8) Chuck Cobb, National Accounts Manager, PFlow
“Historically, within the distributor cycle, commission sales tends to be the model. Millennials are very reluctant about that. They tend to be significantly more risk averse than the folks currently in the industry, so that represents a hurdle for younger folks entering in because there is certainly a risk of not achieving the front end.”
Manufacturing Skills Gap Opportunities
9) Bob Clark, Vice President of Sales, Bishamon
“With the younger generation, the Millennials, we’re finding as a manufacturer, they don’t want to dirty their hands. They don’t want to be welders and things like that so it’s getting harder and harder to find young, qualified people that want to work in these types of positions.
So we’re doing our best to remain competitive and keep up brokered sales and, as a result, we’ve had to automate some warehouse work. If we can automate it, we’re trying to automate it.”
10) Ed Romaine, Vice President of Sales & Marketing, SI Systems
“For manufacturing, there’s a significant percentage of Baby Boomers looking to retire in the coming years. So you’ve got a generation that’s well trained and educated to do work that they enjoy doing leaving the workforce. On the flip side, you’ve got a newer generation of kids coming up into the workforce and hard labor is not something that most enjoy or want to do.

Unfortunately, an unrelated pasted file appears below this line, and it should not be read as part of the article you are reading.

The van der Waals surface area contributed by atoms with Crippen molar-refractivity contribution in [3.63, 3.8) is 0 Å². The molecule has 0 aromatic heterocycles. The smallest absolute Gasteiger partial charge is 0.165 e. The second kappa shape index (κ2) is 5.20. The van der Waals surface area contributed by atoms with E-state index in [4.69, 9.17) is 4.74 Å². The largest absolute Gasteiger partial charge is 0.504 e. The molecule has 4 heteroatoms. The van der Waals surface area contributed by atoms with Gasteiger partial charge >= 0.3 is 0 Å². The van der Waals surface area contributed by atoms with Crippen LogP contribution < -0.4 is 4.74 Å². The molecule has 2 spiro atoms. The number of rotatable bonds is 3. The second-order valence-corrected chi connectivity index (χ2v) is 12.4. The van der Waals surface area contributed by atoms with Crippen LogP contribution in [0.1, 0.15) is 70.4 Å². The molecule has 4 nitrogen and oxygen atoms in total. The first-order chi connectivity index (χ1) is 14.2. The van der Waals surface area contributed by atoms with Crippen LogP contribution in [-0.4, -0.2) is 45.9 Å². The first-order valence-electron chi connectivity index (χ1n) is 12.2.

So how do you replace the older generation of skilled workers? You replace them with automation. Automation is going to fill the voids, fill the gaps by making processes more efficient.”
11) Reid Fischer, Sales Manager, KAB Tech
“Robotics will play a critical role in the space in the years to come. Many facilities will have fewer assembly workers and more programming/maintenance personnel to manage the automated systems.”
12) Aaron Lamb, General Manager, Lift’n Buddy
“I foresee somewhat of a chasm with respect to the aging workforce and distinct skills sets that are going to be increasingly difficult to fill with Millennial workers, who tend to be more interested in the technology side of things.
Many companies turn to automation in these instances so they don’t have to bear the brunt of the overhead of human resources. That’s really what we’re seeing: If companies don’t have the populace to get the job done, they’re looking for further technology and innovation in automation.”
13) Sean Mulikin, Regional Accounts Manager, Aleco